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Choosing Healthy Friendships

Helping Your Tween Choose Healthy Friendships

Friends are worth more than jewels. Good friends support each other during crisis, applaud accomplishments and offer relaxed companionship. But unhealthy friendships can hurt instead of help. Fortunately, you can help your tween find and maintain healthy friendships.

Show Them the Way

"The best way to attract a good friend is to be a good friend," says Gilda Carle, Ph.D., author of Teen Talk with Dr. Gilda (Quill, 2003). Kids learn friendship habits from watching how parents interact with friends of their own.

Kara Wales of Park City, Utah, mom to 10-year-old Garrett, agrees. She uses modeling to teach her son how to build healthy friendships. "Garrett noticed early on how my friends and I talk to each other nicely, negotiate what we decide to do and say 'please' and 'thanks,'" she says. "I've heard him say the same things to his friends that I've said to mine."

Wales also uses a "do unto others" philosophy to teach him how to interact well with friends. "I'll ask him, 'How would you like it if your friend did this?' or 'Would you want to still play with a friend if he acted like that?'" she says.

Anyone parenting a preteen knows he or she can be moody, argumentative and unsure of how to act, and that goes for friends too. "While the tendency is to nix each friend for the shortcomings that you see, point out the pros and cons of each friend in a non-judgmental way," Carle says. "Give your child enough room so that he or she can make the final decision on his or her own."

Talk About It

Kathy Anderson of Taos, N.M., regularly discusses friendship issues with her 10-year-old daughter, Rachel. "Many of the girls in Rachel's class are really mature and boy-crazy, and Rachel's not interested in boys like that," she says. "We talk about how she can avoid problems by choosing to play with friends – whether male or female – that are more interested in playing soccer or swimming and the other things she likes, instead of chasing boys."

Carle points out that boys are more reserved about talking about friendships than girls. "Parents will have to probe deeper to find out the scoop," she says. "Be careful, however, in not seeming to be nosy, but it's a challenge to unearth some preteen boys' thoughts when it comes to personal things."

Shannon Tilley, a Gilbert, Ariz., mother of six (including 9-year-old Jayce and 12-year-old Braden) uses stories about "Bobby Basketball" to discuss personal issues with her boys, including problems with friendship. "We play a lot of basketball at our house, and our kids know that Bobby Basketball is a boy that has been through every situation," she says. "These stories are usually aimed at one of the kids, and they know what they have done wrong by listening to the story. For example ... we might say, 'Bobby Basketball won the basketball game by making a 3-point shot, but then he threw his hands up in the air and yelled how good he was. His parents and friends were excited they won, but they thought he was a 'hot shot' and didn't like him taking all the credit for the game because of his last shot.'" After the stories, Tilley's kids add their comments and ideas about how Bobby can improve his behavior.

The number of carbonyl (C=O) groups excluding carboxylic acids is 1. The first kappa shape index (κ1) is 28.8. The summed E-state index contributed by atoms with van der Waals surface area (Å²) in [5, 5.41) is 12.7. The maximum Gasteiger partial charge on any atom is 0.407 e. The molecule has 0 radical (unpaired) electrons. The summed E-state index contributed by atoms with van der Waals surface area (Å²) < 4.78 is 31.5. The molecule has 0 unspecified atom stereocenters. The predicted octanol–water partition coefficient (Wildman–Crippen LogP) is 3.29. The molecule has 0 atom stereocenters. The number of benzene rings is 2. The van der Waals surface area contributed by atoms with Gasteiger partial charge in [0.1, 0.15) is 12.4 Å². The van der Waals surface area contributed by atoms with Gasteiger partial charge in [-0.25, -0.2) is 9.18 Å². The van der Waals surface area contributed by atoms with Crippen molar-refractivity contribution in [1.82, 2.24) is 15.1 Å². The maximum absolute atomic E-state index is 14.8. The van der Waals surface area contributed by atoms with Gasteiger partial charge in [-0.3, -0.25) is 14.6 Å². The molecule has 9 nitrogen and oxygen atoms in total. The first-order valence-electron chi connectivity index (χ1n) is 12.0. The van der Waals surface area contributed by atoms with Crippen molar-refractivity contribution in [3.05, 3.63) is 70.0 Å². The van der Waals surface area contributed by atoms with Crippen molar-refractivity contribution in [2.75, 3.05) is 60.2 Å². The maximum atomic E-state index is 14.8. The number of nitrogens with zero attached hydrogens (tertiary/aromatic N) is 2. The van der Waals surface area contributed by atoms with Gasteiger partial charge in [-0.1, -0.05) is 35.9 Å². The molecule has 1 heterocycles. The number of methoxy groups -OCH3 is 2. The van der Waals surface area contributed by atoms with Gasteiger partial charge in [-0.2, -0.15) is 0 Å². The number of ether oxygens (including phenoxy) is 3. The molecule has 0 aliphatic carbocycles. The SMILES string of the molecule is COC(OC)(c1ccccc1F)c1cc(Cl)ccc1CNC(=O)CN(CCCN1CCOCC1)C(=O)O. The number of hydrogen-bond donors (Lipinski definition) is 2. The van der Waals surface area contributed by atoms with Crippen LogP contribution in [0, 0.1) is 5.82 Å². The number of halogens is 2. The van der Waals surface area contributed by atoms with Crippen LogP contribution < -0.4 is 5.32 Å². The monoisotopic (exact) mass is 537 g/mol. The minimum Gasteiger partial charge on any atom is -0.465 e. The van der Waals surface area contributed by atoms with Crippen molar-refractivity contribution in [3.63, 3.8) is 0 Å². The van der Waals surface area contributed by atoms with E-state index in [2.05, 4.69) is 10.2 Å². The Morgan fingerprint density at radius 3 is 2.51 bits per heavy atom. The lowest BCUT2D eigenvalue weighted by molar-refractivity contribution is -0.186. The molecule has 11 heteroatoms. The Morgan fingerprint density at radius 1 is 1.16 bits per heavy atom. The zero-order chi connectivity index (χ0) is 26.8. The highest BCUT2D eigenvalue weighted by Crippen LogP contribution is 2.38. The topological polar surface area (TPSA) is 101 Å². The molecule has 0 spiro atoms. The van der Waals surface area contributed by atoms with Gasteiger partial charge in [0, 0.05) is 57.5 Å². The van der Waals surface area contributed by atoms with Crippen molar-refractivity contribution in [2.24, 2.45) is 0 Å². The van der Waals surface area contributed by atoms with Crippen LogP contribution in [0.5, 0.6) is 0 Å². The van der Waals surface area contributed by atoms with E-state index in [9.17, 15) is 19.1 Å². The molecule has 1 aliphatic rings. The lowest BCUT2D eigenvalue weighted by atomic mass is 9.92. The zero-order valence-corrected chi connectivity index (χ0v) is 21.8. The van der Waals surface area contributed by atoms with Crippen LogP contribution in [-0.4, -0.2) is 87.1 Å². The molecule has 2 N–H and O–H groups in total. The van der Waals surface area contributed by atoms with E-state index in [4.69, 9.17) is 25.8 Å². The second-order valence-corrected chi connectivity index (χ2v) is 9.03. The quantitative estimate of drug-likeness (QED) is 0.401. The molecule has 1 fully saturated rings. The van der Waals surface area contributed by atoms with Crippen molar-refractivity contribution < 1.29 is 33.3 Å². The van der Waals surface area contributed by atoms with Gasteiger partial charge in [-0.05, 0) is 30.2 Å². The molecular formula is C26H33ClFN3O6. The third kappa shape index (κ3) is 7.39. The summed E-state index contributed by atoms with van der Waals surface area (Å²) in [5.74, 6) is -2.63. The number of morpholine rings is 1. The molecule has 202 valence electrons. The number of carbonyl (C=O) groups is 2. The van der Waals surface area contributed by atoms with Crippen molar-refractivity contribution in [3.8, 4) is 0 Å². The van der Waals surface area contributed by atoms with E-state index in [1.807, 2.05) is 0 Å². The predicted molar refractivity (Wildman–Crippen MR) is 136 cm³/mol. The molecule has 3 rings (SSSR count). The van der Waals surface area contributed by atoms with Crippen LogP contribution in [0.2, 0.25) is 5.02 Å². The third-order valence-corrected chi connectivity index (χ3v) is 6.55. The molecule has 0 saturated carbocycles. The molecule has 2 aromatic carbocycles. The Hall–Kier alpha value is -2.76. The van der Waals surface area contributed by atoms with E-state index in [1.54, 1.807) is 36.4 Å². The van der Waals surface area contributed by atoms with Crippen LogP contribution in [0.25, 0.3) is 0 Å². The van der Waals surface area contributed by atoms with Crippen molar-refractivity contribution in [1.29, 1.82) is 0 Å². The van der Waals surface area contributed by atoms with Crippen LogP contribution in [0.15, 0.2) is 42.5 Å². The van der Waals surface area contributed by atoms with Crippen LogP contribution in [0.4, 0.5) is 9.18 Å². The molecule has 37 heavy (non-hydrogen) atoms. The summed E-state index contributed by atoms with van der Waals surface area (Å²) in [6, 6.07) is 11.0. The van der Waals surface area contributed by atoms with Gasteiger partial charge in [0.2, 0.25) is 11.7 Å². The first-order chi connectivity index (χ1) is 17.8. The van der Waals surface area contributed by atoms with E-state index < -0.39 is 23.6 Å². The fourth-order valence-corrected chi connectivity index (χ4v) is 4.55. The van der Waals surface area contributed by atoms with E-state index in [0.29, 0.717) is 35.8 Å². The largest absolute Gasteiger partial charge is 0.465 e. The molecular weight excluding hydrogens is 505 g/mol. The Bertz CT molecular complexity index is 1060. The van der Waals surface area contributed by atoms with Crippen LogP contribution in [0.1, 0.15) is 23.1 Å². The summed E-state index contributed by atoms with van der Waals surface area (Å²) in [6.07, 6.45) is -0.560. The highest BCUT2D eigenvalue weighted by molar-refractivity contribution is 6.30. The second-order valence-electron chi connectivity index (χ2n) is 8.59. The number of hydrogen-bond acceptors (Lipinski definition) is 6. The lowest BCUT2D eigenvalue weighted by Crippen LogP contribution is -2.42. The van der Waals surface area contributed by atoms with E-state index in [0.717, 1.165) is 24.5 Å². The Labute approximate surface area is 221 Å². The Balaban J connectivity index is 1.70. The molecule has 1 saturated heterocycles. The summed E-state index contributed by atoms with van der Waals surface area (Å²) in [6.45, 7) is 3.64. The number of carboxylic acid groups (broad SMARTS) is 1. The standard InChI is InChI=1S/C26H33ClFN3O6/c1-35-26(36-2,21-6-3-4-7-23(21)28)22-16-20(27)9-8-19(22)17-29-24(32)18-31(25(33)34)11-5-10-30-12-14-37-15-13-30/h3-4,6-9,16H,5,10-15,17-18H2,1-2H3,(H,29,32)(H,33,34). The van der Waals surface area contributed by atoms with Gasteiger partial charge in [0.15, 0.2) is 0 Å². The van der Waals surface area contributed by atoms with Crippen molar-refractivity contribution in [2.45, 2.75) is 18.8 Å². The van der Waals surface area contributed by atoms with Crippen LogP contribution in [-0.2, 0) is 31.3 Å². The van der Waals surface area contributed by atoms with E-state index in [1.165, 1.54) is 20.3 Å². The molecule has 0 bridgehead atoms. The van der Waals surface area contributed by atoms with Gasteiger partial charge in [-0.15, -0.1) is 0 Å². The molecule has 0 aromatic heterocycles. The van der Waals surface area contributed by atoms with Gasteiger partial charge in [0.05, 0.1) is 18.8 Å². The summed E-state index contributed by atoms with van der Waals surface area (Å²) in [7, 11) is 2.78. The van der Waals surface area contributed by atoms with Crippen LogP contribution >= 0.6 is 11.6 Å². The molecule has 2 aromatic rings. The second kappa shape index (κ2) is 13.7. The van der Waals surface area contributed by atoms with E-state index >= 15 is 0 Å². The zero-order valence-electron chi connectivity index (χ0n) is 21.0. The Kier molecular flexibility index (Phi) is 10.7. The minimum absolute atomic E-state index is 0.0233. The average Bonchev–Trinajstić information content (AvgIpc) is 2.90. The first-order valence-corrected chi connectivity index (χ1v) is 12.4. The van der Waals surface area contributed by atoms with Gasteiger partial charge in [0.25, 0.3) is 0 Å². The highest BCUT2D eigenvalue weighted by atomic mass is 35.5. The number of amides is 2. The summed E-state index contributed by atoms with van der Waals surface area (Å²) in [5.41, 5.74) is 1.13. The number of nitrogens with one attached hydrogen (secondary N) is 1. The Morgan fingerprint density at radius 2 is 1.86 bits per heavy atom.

True Blue

Carle says that one of the most important qualities for tweens to seek in friends is loyalty – especially during crisis. Crisis behavior for tweens includes back-stabbing, a friend dumping your child, friends all getting together and leaving your child out and lots of friends having sex or doing drugs, which leaves your child to make a potentially life-altering decision.

"If the friend is there for your kid during crisis, point that out to your child," she says. Carle recommends discussing specific friendship problems with your child and pointing out positives and negatives, but once again, letting him or her decide whether to keep the friend.

"I don't remember dealing with some of the issues my daughter tells me about until I was in my teens," says Kim Francis of Wheeling, W.V., mom to 11-year-old Taylor. "Keep the dialogue open with your child ... no matter how boring or bizarre the story. If your kid keeps you updated on what is going on in his or her life with friends and other things, then it is easier to help him or her later."

If Francis finds Taylor struggling with an unhealthy friendship, she increases her daughter's activities to allow less time to spend with that friend. The friendship usually dies from lack of time together. And last year when Wales heard her son's "friends" teasing him mercilessly and calling him names when he decided to play soccer instead of football, she asked Garrett, "Do you really want friends like that who treat you like this?" Garrett thought about it and said, "No!"

Just Friends

Of course, friendships with the opposite sex are tricky for tweens. Some kids this age aren't interested in the opposite sex, while others are already thinking about romance. This can be confusing. But healthy tween friendships, whether with the same sex or the opposite sex, are important to your child's romantic future.

"The way kids navigate their personal friendships will determine their skill at navigating their dating relationships," says Carle. That's why it's essential for kids to learn to establish and maintain healthy friendships now.

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CeReality: 5 Families, 5 Stories, 1 Critical Meal

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